5 practical ways to combat jet lag
Many people associate jet lag with the long haul flights to Australia and New Zealand, but it’s very normal to experience this disturbed sleeping pattern in shorter trips to regions such as the Caribbean and East Asia.
Jet lag is essentially the disruption of your sleep pattern as a result of travelling. Your normal body clock is put out and you’ll initially find it difficult to acclimatise to the new time zone.
Experts suggest jet lag is worse for travellers journeying from west to east as the body finds it more difficult to adjust to a shorter day. For us in the UK, this would include countries such as Singapore, Thailand, India, China and Japan.
Dr Dawn Harper explains a little more on how jet lag affects our bodies: “Our body clock is primed to respond to a regular rhythm of daylight and darkness. It is thrown out of sync when it experiences daylight at what it considers the wrong time, and it can take several days to readjust.”
Five ways to combat jet lag
However, whilst jet lag will more than likely affect your travelling at some point, there are some great ways to minimise its impact. The following five tips are designed to help you better combat jet lag.
- Manually adjust your body clock
One way you can start preparing for an alternate time zone is to adjust your sleeping pattern a few days before travelling. Take a look at the time difference between the UK and your destination and try to coordinate eating and sleeping times so they’re closer to what’ll be your routine when holidaying.
- Choose overnight flights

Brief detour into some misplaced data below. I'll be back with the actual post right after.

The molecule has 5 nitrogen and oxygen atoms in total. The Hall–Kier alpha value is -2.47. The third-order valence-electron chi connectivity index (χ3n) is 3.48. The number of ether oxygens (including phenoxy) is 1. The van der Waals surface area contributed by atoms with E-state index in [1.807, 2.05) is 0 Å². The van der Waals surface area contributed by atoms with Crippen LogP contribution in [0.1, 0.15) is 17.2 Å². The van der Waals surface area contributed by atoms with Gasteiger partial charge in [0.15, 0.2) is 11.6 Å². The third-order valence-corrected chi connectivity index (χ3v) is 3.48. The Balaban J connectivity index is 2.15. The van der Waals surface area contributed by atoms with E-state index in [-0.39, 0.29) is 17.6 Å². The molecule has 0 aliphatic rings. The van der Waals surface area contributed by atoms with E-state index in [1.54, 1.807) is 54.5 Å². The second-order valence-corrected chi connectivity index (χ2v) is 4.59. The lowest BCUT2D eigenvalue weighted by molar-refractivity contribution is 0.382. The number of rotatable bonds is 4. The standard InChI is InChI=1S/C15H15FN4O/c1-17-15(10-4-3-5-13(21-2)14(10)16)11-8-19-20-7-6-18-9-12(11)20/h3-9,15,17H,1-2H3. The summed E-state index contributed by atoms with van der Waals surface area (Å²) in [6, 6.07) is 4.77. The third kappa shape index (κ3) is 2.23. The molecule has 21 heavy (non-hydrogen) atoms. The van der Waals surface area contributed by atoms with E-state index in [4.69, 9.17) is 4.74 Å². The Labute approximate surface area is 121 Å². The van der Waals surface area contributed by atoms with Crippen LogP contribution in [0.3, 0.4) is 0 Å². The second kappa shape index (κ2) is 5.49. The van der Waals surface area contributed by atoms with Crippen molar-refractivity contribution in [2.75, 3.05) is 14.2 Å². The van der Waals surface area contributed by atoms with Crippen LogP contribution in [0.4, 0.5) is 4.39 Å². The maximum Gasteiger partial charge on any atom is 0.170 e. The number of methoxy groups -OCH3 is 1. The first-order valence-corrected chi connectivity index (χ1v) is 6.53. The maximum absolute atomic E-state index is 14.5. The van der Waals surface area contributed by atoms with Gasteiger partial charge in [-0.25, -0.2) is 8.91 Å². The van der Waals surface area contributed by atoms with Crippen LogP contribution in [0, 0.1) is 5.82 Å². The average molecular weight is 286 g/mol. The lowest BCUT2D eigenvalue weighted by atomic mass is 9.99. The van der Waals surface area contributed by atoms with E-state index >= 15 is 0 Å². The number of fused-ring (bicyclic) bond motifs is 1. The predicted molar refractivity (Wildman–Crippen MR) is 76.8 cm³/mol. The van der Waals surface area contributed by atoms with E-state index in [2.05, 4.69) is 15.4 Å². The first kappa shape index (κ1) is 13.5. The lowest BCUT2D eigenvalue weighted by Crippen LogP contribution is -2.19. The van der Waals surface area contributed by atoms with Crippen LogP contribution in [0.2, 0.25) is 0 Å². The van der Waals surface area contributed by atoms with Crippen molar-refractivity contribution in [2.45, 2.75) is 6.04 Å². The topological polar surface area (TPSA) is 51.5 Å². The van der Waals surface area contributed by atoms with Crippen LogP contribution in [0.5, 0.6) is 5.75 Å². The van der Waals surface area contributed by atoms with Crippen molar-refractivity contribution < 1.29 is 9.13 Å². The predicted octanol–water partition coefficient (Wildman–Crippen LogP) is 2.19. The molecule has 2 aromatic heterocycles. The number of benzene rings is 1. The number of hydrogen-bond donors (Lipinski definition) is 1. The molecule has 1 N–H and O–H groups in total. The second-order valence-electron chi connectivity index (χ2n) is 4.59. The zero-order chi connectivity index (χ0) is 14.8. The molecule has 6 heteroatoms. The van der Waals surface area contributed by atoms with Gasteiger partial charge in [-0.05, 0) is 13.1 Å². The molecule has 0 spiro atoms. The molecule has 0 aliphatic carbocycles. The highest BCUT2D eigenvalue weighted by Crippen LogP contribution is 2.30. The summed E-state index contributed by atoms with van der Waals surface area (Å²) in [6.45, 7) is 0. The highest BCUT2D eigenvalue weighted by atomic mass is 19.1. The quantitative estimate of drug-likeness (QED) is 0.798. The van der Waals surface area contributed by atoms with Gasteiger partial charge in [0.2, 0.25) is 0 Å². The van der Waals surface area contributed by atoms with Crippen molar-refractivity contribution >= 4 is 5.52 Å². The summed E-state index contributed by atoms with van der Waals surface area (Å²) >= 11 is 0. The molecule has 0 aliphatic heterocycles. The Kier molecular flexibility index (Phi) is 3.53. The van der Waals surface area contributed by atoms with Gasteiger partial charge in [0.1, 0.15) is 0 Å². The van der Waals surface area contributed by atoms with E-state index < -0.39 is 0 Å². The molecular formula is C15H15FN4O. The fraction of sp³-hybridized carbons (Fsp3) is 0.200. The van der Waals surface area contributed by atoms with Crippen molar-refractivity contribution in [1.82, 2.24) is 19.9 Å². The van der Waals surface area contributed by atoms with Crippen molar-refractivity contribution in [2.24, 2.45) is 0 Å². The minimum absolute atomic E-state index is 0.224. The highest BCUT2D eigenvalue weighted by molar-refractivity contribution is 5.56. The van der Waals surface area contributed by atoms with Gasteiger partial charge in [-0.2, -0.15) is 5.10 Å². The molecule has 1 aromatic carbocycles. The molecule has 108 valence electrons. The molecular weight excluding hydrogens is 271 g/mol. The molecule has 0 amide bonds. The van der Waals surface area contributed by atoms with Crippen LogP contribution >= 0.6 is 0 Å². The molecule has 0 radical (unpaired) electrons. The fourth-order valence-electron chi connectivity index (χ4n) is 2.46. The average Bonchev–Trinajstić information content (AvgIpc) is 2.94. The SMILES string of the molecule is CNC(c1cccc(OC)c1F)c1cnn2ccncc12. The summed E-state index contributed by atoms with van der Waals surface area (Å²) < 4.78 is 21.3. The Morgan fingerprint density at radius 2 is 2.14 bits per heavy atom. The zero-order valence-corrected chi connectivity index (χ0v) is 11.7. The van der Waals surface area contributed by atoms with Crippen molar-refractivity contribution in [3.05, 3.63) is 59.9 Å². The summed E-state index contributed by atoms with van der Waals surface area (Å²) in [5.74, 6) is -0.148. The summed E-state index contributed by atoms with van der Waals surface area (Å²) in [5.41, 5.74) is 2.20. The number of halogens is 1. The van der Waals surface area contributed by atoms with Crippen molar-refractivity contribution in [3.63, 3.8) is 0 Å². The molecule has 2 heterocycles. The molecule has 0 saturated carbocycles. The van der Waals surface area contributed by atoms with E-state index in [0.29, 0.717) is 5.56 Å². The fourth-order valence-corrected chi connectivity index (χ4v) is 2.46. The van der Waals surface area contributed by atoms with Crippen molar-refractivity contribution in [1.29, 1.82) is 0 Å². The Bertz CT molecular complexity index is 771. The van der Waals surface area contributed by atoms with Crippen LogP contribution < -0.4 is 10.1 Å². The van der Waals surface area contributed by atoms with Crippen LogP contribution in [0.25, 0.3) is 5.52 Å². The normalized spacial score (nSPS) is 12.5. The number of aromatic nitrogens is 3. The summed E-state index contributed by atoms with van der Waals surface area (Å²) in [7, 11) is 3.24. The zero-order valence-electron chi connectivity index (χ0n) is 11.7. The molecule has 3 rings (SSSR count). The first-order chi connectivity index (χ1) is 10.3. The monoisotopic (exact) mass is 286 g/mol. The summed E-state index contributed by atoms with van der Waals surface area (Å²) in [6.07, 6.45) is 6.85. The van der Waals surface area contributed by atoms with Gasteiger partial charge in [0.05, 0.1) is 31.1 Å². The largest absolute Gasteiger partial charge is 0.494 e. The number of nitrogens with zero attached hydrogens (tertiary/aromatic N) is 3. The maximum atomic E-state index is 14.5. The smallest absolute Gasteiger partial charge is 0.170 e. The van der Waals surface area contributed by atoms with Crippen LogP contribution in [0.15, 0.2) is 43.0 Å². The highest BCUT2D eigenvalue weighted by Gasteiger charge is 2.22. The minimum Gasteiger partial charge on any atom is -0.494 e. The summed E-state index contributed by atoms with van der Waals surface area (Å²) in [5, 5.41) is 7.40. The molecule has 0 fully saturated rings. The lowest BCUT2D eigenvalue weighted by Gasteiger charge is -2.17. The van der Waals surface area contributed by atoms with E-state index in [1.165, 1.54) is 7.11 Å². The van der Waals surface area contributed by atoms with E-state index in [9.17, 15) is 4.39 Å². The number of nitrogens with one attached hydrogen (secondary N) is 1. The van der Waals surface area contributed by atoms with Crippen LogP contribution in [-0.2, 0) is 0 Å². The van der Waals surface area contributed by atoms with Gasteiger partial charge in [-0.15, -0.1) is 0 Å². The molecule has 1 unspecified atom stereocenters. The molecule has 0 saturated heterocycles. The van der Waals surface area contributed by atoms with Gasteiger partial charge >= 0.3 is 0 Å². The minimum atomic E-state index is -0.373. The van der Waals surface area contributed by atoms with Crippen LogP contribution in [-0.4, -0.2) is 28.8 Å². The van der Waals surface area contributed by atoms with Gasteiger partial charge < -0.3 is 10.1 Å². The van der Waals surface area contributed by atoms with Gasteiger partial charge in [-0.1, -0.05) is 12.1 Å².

Many long haul flights will be scheduled to depart early morning or late evening. If you have the choice, opt for an overnight flight to your destination, as there’s a much greater chance of you getting sleep. If you arrive in the country in morning or afternoon it’ll be easier for your body to cope with the sudden change in time.
- Stay hydrated & avoid coffee
On a day-to-day basis you should try and stay as hydrated as possible, but for long haul flights this will certainly help you beat jet lag quicker. Expert advice is to drink approximately eight ounces of water for every hour you’re travelling, even if not thirsty. We also suggest steering clear of caffeine throughout the flight, particularly tea and coffee. Whilst you may find it helps you stay awake, it has a nasty habit of waking you up early once you’ve finally managed to drift off.
- Try to avoid drinking alcohol
Don’t panic! We’re not telling you to stop drinking alcohol full stop. Instead, just try to limit the amount you consume inflight, as alcohol can be two or three times more effective at altitude. Whilst a drink may help you to relax, too many and your body will dry out, worsening jet lag symptoms.
- Sleep as much as possible
If you take a look at our recent blog on apps to help you sleep, you’ll find some useful ones for combatting jetlag. Any form of travelling can be very tiring, whether you’re driving to Europe or jet setting to the over side of the world.
Getting as much sleep as possible will help you tackle jetlag and as you’ve probably experienced, it can be difficult to get a little shuteye on a commercial plane. If you can, book yourself on first or business class where it’ll be easier to relax, whilst window seats are desirable for propping a pillow.
So there you have it; five great ways to combat jetlag when travelling. If you can, try to implement as many of the above as possible and you’ll quickly see just how manageable jetlag will actually be.
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